The African-American community has a staggeringly-high unemployment rate under President Obama. So Black Americans will not vote for this president because of any prosperity he’s brought to that community. Instead, he has to gin up their votes by painting a picture of racial conflict in which he—and the governmental agency dealsing with such things, DOJ—is their champion.
This is also seen in Holder’s incessant playing of the race card. First he says we’re a nation of cowards about race. Now that he’s on the ropes for DOJ’s scandalous Operation Fast and Furious gun-running scandal into Mexico, he has the audacity to say that he and President Obama are being attacked in part because they’re both African-Americans.
Voting is a fundamental right. It is the means by which “We the People” consent to be governed for a fixed period of time by certain individuals, by electing them as stewards of governmental power. They wield this power to secure our rights as set forth in the U.S. Constitution and (for state officials) the constitutions of the fifty states.
But there is another voting right. It is the right not to have your legal vote diluted by fraudulent votes. As we explain in our Yale Law & Policy Review article “The Other Voting Right,” every invalid vote cancels out one valid vote. Each such cancellation undermines our democratic republic and reduces the legitimacy of election results.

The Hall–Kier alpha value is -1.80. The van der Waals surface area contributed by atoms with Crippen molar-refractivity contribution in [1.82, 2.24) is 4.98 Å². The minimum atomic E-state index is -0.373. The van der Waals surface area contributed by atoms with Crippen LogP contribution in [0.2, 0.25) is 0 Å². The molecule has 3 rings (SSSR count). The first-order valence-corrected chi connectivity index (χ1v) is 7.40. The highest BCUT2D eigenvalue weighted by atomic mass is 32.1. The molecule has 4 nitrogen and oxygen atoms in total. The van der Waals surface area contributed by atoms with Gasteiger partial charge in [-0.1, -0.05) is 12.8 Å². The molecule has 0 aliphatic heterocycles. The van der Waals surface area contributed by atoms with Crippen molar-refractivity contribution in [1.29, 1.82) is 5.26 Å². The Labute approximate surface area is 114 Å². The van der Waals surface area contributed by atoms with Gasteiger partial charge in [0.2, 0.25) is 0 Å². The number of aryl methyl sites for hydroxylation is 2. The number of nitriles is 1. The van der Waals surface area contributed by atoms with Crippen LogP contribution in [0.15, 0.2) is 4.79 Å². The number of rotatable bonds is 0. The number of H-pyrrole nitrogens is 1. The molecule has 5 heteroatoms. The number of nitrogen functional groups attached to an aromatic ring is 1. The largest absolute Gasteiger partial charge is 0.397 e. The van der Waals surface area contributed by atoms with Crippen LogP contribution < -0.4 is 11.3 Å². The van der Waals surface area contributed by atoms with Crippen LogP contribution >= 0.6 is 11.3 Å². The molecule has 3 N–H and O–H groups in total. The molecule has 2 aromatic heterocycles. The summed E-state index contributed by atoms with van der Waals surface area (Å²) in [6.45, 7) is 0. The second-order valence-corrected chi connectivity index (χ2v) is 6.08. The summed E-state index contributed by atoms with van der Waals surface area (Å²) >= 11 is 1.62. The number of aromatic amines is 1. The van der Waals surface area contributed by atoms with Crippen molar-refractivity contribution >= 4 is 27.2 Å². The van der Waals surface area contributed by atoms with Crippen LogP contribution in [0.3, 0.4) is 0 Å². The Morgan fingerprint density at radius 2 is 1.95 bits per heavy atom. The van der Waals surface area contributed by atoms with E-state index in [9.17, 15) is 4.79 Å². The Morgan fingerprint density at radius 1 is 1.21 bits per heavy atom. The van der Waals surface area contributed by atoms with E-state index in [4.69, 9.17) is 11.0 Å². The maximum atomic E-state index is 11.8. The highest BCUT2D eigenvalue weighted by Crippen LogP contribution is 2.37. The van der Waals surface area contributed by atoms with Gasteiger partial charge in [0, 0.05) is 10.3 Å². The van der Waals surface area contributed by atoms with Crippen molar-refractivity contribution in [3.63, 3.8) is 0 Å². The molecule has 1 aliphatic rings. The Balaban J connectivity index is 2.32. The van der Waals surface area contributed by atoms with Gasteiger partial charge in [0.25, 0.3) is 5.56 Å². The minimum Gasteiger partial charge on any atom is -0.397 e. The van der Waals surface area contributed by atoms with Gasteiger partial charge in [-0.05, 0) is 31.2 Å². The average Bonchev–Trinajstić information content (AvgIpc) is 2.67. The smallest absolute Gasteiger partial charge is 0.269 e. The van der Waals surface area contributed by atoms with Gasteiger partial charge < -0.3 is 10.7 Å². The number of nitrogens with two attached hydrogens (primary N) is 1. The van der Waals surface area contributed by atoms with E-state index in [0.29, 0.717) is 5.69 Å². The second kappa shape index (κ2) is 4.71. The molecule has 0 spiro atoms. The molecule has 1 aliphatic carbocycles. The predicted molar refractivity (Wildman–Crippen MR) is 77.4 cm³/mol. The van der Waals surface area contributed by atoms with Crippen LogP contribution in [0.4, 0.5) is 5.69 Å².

Voting is also unique in that it might be the only right that is also a duty. It’s not too much to ask for citizens to exert a minimal amount of effort to fulfill reasonable regulations to protect the integrity of the electoral process.
Every eligible citizen has a duty to vote. But as we explain in our book Resurgent: How Constitutional Conservatism Can Save America, it is a duty to cast an informed vote. Although there are only so many hours in the day, we each need to make an effort to gather enough information to understand the major issues facing our nation, state, and community, and to carefully vote for candidates who offer the best solutions for our long-term safety and prosperity.
Because voting is a duty, and also because every voter has the right to ensure their valid vote is not diluted by fraudulent votes, citizens can be expected to fulfill certain requirements that would not be justified when exercising other rights, such as free speech or the free exercise of religion. Measures such as showing up at the correct place on the correct day to cast a ballot under the watchful eyes of trained precinct personnel are examples of fulfilling our duty, as is showing valid ID to prove that you are the person listed on that precinct’s voter rolls.
These measures are essential to our self-governing republic. As examples the world over show, losing the integrity of the electoral process is a mistake a free people often get to make only once.